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Childhood maltreatment (CM) is a strong risk factor for development of posttraumatic stress disorder (PTSD) upon adult exposure to extreme adverse events. However, the neural underpinnings of this relationship are not well understood. Here, we test the hypothesis that severity of CM history is positively correlated with emotion-processing limbic and prefrontal brain activation/connectivity and negatively correlated with prefrontal gray matter volumes in women with PTSD due to intimate-partner violence (IPV-PTSD). Thirty-three women with IPV-PTSD underwent structural and functional magnetic resonance imaging while completing a facial emotion processing task. Multivariate regressions examined the relationship of CM to patterns of activation, connectivity, and gray matter volumes. CM severity was: a) positively correlated with ventral ACC activation while processing angry faces; b) negatively correlated with dorsal ACC and insula activation while processing fear and angry faces, arising from positive correlations with the shape-matching baseline; c) positively correlated with limbic-prefrontal connectivity while processing fear faces but negatively correlated with amygdalo-insular connectivity while processing fear and angry; and d) negatively correlated with prefrontal gray matter volumes. These results suggest CM exposure may account for variability in limbic/prefrontal brain function and prefrontal structure in adulthood PTSD and offer one potential mechanism through which CM confers risk to future development of PTSD.
Intimate-partner violence (IPV) is a leading cause of posttraumatic stress disorder (PTSD) among adult women (Pico-Alfonso, 2005). PTSD is an anxiety disorder which may develop following a traumatic experience and is characterized by reexperiencing of the traumatic event, avoidance of trauma-related people/places/stimuli or avoidance of discussing or thinking about the trauma, emotional numbing or restricted range of affect, and symptoms of hyperarousal (American Psychiatric Association, 2000). Prior PTSD neuroimaging studies have identified structural and emotion-processing functional differences in affective, limbic/paralimbic, and prefrontal brain structures such as the amygdala, insula, anterior cingulate (ACC), and prefrontal cortex (PFC) (Liberzon and Sripada, 2008). The amygdala, a core affective brain structure consistently implicated in the pathophysiology of PTSD (Rauch et al., 2006), is comprised of gray matter nuclei located within the medial temporal lobe which processes the emotional/motivational salience of an exteroceptive stimulus (Costafreda et al., 2008). Its intact functioning seems to be particularly crucial for the generation of fear responses (Feinstein et al., 2011) and acquisition of conditioned fear (Duvarci et al., 2011). The insula is a cortical structure buried within the Sylvian fissure behind the superior temporal lobe which is crucial for the representation and processing of interoceptive (i.e. internal bodily) signals thought to form the basis for subjective emotional states (Craig, 2009). The ACC and associated medial prefrontal cortices (mPFC) are frontal structures involved in higher-order constructs such as self-referential processing (Blair et al., 2008), emotional/cognitive context (Rougemont-Bucking et al., 2010), and social cognition (Amodio and Frith, 2006) while the lateral prefrontal cortices are implicated in more deliberate or effortful mental states such as emotion regulation (Campbell-Sills et al., 2011), attentional manipulation (Sharp et al., 2010), or executive function (Ball et al., 2011). These higher-order frontal structures are often implicated in the inhibition of limbic activity to emotional stimuli (Schulz et al., 2009) and also have shown consistent abnormalities in PTSD neuroimaging studies (Francati et al., 2007).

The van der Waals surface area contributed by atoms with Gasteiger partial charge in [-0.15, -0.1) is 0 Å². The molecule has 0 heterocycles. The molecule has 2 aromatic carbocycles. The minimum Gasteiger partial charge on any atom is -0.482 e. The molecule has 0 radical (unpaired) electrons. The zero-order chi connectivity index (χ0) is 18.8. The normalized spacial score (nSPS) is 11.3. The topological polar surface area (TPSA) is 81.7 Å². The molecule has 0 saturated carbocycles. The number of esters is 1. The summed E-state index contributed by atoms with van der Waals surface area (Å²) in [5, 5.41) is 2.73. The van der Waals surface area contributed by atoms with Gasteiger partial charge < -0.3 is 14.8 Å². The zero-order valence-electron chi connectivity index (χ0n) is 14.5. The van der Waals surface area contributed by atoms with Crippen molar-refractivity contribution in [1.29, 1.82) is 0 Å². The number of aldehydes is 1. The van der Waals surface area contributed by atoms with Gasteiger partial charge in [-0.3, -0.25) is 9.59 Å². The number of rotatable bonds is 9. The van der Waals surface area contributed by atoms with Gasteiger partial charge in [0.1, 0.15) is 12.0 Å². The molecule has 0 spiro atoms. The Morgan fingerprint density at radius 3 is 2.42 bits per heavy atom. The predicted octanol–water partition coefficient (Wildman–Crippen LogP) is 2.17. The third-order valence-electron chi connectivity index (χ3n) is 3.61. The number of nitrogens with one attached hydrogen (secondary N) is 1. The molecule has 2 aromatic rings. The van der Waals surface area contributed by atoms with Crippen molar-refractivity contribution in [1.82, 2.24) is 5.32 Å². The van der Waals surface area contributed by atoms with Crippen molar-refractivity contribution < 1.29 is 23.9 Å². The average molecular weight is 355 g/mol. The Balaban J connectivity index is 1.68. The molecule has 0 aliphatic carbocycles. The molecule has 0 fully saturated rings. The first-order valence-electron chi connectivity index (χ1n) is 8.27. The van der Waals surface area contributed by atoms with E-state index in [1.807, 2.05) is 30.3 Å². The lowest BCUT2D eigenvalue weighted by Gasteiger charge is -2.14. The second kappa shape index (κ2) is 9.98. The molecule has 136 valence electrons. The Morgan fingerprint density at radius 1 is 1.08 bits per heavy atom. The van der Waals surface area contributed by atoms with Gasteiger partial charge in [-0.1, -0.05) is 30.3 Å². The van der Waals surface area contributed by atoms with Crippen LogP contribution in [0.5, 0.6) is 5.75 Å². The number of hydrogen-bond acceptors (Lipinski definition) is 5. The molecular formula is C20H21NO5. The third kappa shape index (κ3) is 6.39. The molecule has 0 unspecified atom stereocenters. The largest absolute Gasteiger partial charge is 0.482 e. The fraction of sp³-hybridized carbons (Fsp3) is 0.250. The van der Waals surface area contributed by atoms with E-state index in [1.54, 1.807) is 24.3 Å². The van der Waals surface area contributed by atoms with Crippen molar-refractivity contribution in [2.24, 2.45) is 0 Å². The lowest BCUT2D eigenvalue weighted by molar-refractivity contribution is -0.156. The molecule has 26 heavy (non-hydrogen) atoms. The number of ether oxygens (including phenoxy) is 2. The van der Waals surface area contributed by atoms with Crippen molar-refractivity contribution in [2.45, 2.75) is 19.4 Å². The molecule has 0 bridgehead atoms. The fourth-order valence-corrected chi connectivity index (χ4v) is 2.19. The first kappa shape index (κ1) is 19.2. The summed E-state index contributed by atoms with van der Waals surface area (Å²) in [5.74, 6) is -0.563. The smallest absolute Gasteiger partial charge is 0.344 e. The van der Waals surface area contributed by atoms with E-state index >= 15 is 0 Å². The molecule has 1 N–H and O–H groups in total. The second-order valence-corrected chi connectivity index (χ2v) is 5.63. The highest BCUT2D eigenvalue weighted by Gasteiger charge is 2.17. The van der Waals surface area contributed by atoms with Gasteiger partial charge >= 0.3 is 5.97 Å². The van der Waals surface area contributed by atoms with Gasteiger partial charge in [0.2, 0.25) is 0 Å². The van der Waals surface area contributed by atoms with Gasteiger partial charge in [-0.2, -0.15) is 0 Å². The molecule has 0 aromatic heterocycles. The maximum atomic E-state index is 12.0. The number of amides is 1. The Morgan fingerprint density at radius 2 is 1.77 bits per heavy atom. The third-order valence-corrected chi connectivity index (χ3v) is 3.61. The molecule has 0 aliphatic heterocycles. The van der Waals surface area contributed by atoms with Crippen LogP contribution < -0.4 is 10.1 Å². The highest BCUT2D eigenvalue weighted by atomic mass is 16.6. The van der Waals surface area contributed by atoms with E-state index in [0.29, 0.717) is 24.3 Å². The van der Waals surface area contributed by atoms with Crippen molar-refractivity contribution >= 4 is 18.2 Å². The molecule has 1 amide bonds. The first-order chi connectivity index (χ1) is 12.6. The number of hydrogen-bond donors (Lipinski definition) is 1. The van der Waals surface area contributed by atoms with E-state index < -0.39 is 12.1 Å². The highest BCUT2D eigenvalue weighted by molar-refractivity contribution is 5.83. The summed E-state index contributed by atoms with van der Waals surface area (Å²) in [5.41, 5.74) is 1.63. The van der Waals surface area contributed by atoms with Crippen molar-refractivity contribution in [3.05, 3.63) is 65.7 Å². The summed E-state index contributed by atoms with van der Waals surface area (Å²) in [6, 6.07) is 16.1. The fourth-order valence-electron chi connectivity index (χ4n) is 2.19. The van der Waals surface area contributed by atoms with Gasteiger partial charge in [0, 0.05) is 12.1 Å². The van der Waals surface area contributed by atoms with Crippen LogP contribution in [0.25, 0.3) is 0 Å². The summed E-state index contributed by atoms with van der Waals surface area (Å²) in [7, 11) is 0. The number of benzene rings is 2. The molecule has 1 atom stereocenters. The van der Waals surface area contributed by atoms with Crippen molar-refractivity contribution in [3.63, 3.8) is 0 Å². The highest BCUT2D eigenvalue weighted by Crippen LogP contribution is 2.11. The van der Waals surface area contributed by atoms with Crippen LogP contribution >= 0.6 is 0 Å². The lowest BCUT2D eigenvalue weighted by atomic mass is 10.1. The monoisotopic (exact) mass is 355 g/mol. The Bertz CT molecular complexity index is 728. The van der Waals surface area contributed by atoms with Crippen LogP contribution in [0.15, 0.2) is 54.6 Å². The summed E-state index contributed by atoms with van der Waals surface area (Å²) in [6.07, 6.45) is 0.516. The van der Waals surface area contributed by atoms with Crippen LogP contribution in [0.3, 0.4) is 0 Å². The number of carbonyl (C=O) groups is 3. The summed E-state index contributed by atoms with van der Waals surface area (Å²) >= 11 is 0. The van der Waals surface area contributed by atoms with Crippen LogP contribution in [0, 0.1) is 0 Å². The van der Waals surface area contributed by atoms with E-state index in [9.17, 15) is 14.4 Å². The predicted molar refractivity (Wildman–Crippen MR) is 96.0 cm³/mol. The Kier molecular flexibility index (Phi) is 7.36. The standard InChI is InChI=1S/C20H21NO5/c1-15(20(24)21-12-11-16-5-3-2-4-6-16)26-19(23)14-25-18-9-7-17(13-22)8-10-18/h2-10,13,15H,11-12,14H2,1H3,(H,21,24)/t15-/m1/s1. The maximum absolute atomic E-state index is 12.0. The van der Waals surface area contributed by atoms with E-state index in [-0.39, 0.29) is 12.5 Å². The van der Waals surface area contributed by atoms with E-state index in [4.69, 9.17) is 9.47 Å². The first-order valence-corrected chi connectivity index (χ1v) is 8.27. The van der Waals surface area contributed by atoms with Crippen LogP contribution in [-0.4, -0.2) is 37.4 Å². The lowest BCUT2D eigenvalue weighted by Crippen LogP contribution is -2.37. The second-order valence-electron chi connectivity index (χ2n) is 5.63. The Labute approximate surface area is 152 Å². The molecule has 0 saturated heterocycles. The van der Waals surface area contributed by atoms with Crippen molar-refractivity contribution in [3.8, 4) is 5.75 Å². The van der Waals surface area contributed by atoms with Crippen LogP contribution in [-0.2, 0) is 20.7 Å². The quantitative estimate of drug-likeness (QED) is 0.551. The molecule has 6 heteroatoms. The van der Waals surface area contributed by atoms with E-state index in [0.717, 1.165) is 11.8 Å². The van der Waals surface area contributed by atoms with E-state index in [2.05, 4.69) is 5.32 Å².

Prior PTSD imaging studies have generally observed decreased grey matter volumes and increased reactivity of the amygdala and insula to threat-related emotional cues such as fearful or angry faces (Liberzon and Garfinkel, 2009; Woodward et al., 2009), although decreased amygdala activation and null findings for amygdalar structural differences have been observed as well (Etkin and Wager, 2007; Woon and Hedges, 2008). This increased reactivity is thought to underlie the hypersensitivity to threatening cues and dysregulated fear responses which are characteristic of the disorder (Lanius et al., 2006). Studies have also observed both decreased ACC/prefrontal structural volumes (Rogers et al., 2009) as well as no volumetric differences (Landre et al., 2010), while functional studies have observed both increased (Bryant et al., 2008) and decreased (Shin et al., 2005; Kim et al., 2008) ACC/medial PFC responses to emotional stimuli in PTSD. These functional differences have often been interpreted as either compensatory engagement to limbic hyperactivity (Bryant et al., 2008) or as deficient inhibition of limbic reactivity (Shin et al., 2005), respectively (due to the crucial role of these structures in downregulating amygdalar responses (Quirk et al., 2003)). Furthermore, the directionality of these ACC/mPFC group differences seems to depend upon several factors such as location in the dorsal “cognitive” subdivision or the more ventral “emotional” subdivision (Morey et al., 2008) as well as level of autonomic arousal (Felmingham et al., 2009) and presence of dissociative or depressive symptoms (Kemp et al., 2007; Felmingham et al., 2008). Furthermore, abnormalities of functional connectivity among and within limbic and prefrontal structures in PTSD have also shown variability. One study observed increased functional connectivity between the insula and ACC during emotional threat processing (Fonzo et al., 2010) while another observed decreased connectivity during symptom provocation (Lanius et al., 2004), while findings for decreased amygalar-insular connectivity have been more homogenous (Simmons et al., 2008; Fonzo et al., 2010) . Findings for abnormalities of amygdala-ACC connectivity have also varied, sometimes as a function of task conditions (Gilboa et al., 2004; St Jacques et al., 2011). In aggregate, there is a great deal of variability in functional and structural abnormalities associated with PTSD which may arise from clinical and demographic characteristics.